BLURRED LINES: While numerous designers remain transfixed on the unisex fashion trend, the Museum of Fine Arts Boston will debut “Gender Bending Fashion” next year.
Considered to be the first major museum tackling the subject in a historic exhibition, the show will bow March 21, running through Aug. 25. The 60-plus boundary-pushing looks have been culled from Rad Hourani, Jean Paul Gaultier, Gucci’s Alessandro Michele, Palomo and Rei Kawakubo. For historical context, there are references to the garçonne look of the Twenties, the peacock revolution of the Sixties and other generational trends.
Three years in the works, the show was actually proposed before that, according to curator Michelle Finamore. “What was most enlightening was thinking about it as a very fluid conversation and one that is quite open-ended. What is happening now in terms of gender expression and gender identity is so dynamic and it’s changing by the day,” she said.
To accomplish that, she and her team spoke with Millennials, the MFA’s Teen Arts Council, local college students and Boston academics (of which there are many). “Their grounding in gender identity and expression is so amazing to me, in terms of how they approach their own ideas about gender,” Finamore said.
The Alessandro Trincone dress worn by rapper Young Thug on the cover of his 2016 album “No My Name is Jeffery” is a standout for Finamore, and the exhibit’s signature image. Other favorites include pieces from Palomo and Rad Harani, who the curator considers to be a designer who is thinking of things as truly unisex as Rudi Gernreich did. Until now though, there haven’t been many who had, she added.
The MFA will also remind people of those who helped to stretch the boundaries of gender-biased fashion such as “The Teddy Girls” in London’s East End who were wearing male attire on the street in the mid-Fifties. After sifting through the Marlene Dietrich archives at Berlin’s Kinemathek, Finamore decided on a tuxedo from the actress for the show. “That was pretty thrilling to actually go poke through everything that she had donated there,” Finamore said. “There were some really interesting conversations going on regarding a woman wearing a tux in the Thirties or the Sixties and what that really meant on a societal and cultural level.”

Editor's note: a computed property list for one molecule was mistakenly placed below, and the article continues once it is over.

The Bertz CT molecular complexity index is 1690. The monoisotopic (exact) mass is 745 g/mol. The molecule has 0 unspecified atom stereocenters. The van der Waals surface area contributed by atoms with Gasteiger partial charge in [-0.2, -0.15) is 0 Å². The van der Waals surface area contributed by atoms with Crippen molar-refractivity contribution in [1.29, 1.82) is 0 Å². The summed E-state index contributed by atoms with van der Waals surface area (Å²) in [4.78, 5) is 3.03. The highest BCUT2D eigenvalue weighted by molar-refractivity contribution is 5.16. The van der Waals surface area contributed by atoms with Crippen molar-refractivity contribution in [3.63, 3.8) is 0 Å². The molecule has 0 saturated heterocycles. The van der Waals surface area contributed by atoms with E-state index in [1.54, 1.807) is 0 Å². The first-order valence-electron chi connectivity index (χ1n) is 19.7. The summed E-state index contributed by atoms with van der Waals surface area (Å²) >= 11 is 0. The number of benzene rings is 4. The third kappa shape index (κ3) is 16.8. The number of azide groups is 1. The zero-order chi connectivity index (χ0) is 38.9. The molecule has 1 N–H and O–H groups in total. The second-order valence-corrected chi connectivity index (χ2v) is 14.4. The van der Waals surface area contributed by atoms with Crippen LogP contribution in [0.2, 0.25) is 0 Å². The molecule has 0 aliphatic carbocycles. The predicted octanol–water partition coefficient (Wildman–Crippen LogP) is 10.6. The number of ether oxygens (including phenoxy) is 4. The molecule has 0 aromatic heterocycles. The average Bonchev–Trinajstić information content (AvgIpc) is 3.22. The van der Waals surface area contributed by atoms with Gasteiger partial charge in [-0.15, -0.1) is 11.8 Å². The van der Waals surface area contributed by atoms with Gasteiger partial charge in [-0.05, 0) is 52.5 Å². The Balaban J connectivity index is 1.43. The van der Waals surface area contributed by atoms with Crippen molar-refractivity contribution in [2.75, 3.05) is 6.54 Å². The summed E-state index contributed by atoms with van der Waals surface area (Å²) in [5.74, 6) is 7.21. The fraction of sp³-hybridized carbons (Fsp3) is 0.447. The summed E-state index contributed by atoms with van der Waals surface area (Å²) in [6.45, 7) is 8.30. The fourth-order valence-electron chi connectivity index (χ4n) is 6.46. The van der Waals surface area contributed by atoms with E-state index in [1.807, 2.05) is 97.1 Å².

“Gender Bending Fashion” examines the disrupting, blurring and redefining conventions and expectations around the relationship between gender and dress. Garments on view are meant to hint at societal shifts from the past century — changing gender roles, increasing visibility of LGBTQ communities and the rise of social media as a powerful tool for self-expression. In the galleries, visitors will find individual narratives that explore issues of gender identity and expression, sexuality, race, class, pop culture, activism and social justice among other topics. Along with items from notables such as David Bowie and Jimi Hendrix, the show’s multimedia presentation incorporates paintings, photographs, music and video.
All in all, Finamore hopes visitors will walk away understanding that “this conversation, even though it is particularly compelling and in the public eye right now, is not really new. It hasn’t been as public, but people have been grappling with this binary understanding of gender expression for fashion for so much of history, particularly in the 20th century, which is what I am mostly focusing on,” she said.